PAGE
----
MickaBlog Blog from January, 2010

Cockatiel intake moratorium

Mickaboo has had to suspend intake of cockatiels, despite the high numbers of birds needing refuge. We have been taking in cockatiels at an unprecedented rate and we simply have no more foster homes available. As you may know, Mickaboo has no permanent facility. Incoming birds go into homes of our trained volunteers where they are cared for until a permanent adoptive home is found. We cannot take in birds for whom there is no foster home available. If this situation touches your heart, and if you are able and willing to help, here's what you need to do: take a free bird care class (the schedule and locations of our classes can be found here); fill out an application and bring it to the class with you (the application is here). We will contact you for a phone interview and a home visit after that.

Come join us. Help us remove the notice above. Give us the capacity to take in the birds that need our help and support.

Our Winter edition of Mickaboo's newsletter features useful information and news about the birds and events you help support.  Read about:
* The bird who inspired the founding of Mickaboo
* Some of our more unusual adoptions
* How to enter our "your bird does WHAT?" contest
* And MORE!
Please send suggestions, photos, ideas and comments to pr@mickaboo.org for consideration in our next quarterly newsletter!

Date: Sunday, January 31, 2010
Time: 12:30 - 4:30 pm
Location: For Other Living Things, 1261 South Mary Avenue, Sunnyvale, CA  408-739-6785

Cost: $10 for one service for one bird; $15 for both services for one bird.
Appointments are strongly recommended and must be received by noon, Saturday, January 30.

Have your bird's nails trimmed and wings clipped for your bird's safety and your comfort of mind. To make an appointment, email the following information to pr@mickaboo.org:

  • How many birds of what species you will be bringing
  • Which services (nail trim, wing clip) you want for which bird
  • Any time slot preference.  We can do a maximum of two birds per 15 minute time slot.

(Example: "I will be bringing two African Greys.  One African Grey needs a wing trim; the second African Grey needs both nail and wing trims.  My first time preference is for 12:30 pm; my second time preference is for 3:15 pm.")

For the safety of all, please plan on bringing your bird(s) in a carrier or in a harness.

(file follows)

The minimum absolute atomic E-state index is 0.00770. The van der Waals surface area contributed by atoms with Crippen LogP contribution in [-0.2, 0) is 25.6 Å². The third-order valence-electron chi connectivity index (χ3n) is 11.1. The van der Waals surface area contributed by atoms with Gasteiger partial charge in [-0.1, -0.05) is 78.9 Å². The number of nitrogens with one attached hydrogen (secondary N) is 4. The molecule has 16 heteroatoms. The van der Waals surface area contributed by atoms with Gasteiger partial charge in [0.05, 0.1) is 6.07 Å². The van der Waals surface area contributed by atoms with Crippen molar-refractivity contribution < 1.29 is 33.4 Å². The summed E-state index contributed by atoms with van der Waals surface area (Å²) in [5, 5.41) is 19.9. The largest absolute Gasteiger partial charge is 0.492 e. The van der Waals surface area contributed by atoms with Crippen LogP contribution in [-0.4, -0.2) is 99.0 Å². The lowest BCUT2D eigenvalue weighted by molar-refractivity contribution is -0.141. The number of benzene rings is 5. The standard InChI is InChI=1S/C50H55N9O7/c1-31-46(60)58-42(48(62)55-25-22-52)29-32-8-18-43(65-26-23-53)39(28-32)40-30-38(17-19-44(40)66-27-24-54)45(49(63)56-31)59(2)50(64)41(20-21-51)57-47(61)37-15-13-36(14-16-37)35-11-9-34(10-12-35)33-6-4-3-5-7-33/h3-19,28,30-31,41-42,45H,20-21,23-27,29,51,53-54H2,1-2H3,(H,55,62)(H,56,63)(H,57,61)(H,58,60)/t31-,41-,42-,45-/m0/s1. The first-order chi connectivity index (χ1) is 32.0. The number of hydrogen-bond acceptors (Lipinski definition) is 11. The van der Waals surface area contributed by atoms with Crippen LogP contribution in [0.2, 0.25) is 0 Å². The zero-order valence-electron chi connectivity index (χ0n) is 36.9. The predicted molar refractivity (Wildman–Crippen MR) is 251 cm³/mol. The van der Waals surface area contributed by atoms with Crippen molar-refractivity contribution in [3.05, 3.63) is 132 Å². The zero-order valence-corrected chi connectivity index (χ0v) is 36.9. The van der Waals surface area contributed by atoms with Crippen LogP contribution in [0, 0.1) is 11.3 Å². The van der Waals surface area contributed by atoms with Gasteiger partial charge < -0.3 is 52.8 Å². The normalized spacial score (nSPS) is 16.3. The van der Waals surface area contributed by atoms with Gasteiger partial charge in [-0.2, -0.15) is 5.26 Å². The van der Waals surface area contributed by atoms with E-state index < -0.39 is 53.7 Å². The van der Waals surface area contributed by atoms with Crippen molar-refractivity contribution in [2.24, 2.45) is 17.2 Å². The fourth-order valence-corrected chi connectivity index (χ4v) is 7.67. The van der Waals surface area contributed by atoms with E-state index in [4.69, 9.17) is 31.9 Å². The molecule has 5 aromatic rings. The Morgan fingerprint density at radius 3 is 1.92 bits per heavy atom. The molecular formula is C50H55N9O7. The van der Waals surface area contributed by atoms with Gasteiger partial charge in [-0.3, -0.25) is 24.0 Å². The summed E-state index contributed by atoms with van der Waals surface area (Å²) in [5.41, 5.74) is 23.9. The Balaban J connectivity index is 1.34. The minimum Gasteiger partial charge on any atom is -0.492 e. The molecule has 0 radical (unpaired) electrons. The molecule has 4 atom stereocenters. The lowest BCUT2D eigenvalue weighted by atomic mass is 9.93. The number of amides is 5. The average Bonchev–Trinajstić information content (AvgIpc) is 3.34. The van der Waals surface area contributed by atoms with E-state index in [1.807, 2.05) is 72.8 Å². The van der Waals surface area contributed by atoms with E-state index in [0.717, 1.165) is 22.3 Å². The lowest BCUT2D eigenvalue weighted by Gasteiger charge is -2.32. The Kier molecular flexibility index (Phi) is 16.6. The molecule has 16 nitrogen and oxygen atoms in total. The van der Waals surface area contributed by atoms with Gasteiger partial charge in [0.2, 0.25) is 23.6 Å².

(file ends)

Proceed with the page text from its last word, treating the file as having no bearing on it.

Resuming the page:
Payment will be accepted at the clinic in cash or check.

Belated Christmas gift

This heart-warming story is from our cockatiel coordinator:

It’s a few days late, as Christmas gifts go, but that is fine with me. Stephen the special-needs cockatiel has officially been adopted into a wonderful and loving home. He will be living with another flight-compromised Mickaboo alum, Sam, who was adopted a few months ago.

Stephen has suffered from one terrible hardship after another in the past year. A painful fat deposit on one of his wings took away his ability to fly and required a great deal of medical care. His mate Vanessa died of cancer. His flight-compromised mentor, Picabo, was adopted and Stephen was left alone. While he craved companionship, Stephen became agitated if housed with other tiels who could fly even a short distance on their playpen. When he tried to keep pace with his peers, he would fall to the floor very abruptly. To keep him from injuring himself Stephen had to be housed separately and this seemed to break his spirit. He spent most of his time binge-eating or clinging to the side of his cage, as close to other birds as he could get. His eating and subsequent weight gain required a very strict diet.

Stephen has been one of the most challenging and frustrating birds that I have worked with. He wasn’t challenging in the traditional sense; in fact, Stephen is happy by nature and easy to work with. The challenge was in the fact that we could not give him the type of companionship that he needed. Thanks to the generous hearts of his adopters, he is now in what looks like an ideal situation for both him and Sam. The two unflighted cage-mates will provide support and friendship for each other, and will receive plenty of human care and companionship. Stephen has a lot of determination and strength and he will be happy to share those with another bird who needs them. This is a great example of what Mickaboo does best.

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Click here to see more of the cockatiels in our foster flock. Happy New Year, everyone!